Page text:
Former state lawmaker Ken Gordon is a passionate advocate of online communication, particularly emerging social media, as a powerful tool in the service of democracy. In bursts of electronic energy, known as "e-mails," he's reached out across cyberspace to encourage citizens to get involved and start tweeting their elected representatives. Now if only he could figure out how to refresh his own homepage.
Gordon is one of the more amiable and accessible politicos around town, but he's also very old-school,and it shows in his frequent e-newsletters, extolling the campaigns of Andrew Romanoff, Stan Garnett and other Dems he considers soulmates -- Fighting the Power, as it were.
A constant theme is the need for citizens to get more in touch with their elected leaders. His latest screed instructs his readers to "go to Facebook.com, Twitter.com and Youtube.com and sign up with whoever your Congressperson is. Ultimately, communication over the internet will be one of the ways we free ourselves from big money election campaigns financed by special interests buying power and influence."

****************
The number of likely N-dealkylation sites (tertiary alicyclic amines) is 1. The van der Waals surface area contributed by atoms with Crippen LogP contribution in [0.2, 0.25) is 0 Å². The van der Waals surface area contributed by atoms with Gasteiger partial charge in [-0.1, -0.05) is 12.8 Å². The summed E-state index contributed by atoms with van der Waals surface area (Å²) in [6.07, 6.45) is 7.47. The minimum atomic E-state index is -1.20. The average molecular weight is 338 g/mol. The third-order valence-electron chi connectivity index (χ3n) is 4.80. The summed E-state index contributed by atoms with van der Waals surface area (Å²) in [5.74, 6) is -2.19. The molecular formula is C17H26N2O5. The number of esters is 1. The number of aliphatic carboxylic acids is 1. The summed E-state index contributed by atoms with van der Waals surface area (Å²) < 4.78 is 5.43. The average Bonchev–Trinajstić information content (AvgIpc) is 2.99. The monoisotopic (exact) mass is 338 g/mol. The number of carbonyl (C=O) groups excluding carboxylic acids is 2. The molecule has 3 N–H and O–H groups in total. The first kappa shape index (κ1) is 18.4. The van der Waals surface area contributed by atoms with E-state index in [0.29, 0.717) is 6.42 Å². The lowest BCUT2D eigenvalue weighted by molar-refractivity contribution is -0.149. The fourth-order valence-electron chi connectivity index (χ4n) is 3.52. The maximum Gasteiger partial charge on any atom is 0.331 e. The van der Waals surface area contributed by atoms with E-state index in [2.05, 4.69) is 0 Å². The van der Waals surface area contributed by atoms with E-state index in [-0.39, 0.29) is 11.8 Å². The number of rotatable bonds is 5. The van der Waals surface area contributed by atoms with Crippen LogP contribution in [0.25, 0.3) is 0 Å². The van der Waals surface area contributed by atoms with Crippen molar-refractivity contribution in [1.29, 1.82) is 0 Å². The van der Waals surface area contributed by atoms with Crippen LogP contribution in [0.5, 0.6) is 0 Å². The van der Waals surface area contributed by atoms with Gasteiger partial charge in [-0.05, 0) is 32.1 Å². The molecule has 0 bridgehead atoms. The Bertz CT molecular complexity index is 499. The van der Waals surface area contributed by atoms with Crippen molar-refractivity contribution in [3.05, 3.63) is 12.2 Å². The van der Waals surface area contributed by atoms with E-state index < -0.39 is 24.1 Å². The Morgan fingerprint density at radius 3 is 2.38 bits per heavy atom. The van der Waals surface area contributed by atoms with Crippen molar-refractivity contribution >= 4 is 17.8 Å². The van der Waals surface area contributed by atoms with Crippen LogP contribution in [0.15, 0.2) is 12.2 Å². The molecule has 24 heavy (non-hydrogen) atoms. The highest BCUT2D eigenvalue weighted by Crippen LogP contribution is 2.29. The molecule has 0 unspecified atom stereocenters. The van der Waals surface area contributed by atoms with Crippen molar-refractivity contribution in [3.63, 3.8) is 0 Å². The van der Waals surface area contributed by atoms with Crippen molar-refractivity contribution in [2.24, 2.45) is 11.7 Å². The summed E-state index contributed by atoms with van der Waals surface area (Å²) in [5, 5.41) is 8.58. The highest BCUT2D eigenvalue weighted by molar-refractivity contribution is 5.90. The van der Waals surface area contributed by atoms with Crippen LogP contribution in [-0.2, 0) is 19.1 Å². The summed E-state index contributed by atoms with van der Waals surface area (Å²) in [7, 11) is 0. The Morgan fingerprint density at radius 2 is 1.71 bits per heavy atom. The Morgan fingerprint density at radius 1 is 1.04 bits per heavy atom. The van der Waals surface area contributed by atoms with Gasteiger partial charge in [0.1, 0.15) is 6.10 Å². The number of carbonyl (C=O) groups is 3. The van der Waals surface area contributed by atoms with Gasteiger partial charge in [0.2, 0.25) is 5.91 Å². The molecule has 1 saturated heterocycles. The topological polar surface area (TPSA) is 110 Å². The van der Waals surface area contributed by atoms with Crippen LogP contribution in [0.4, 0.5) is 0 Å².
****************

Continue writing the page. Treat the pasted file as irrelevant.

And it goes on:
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For those readers confused about how opening a YouTube account will bring them closer to Diana DeGette, Gordon goes on: "The internet can have a democratizing effect... If you have ideas about how to use the internet for political campaigns I would be glad to hear them."
Well, Ken, here's one idea. How about spiffing up your own website? The news and press releases there haven't been updated since 2006. The bio still lists you as Senate Majority Leader, when you were term-limited out of that job eighteen months ago.
And then there's this confusing second site, which offers your latest newsletters but shows up in Google as the "Official web site of Ken Gordon, Secretary of State of Colorado" -- the job that went to Bernie Buescher instead last year.
A Facebook or Twitter account would be nice, too.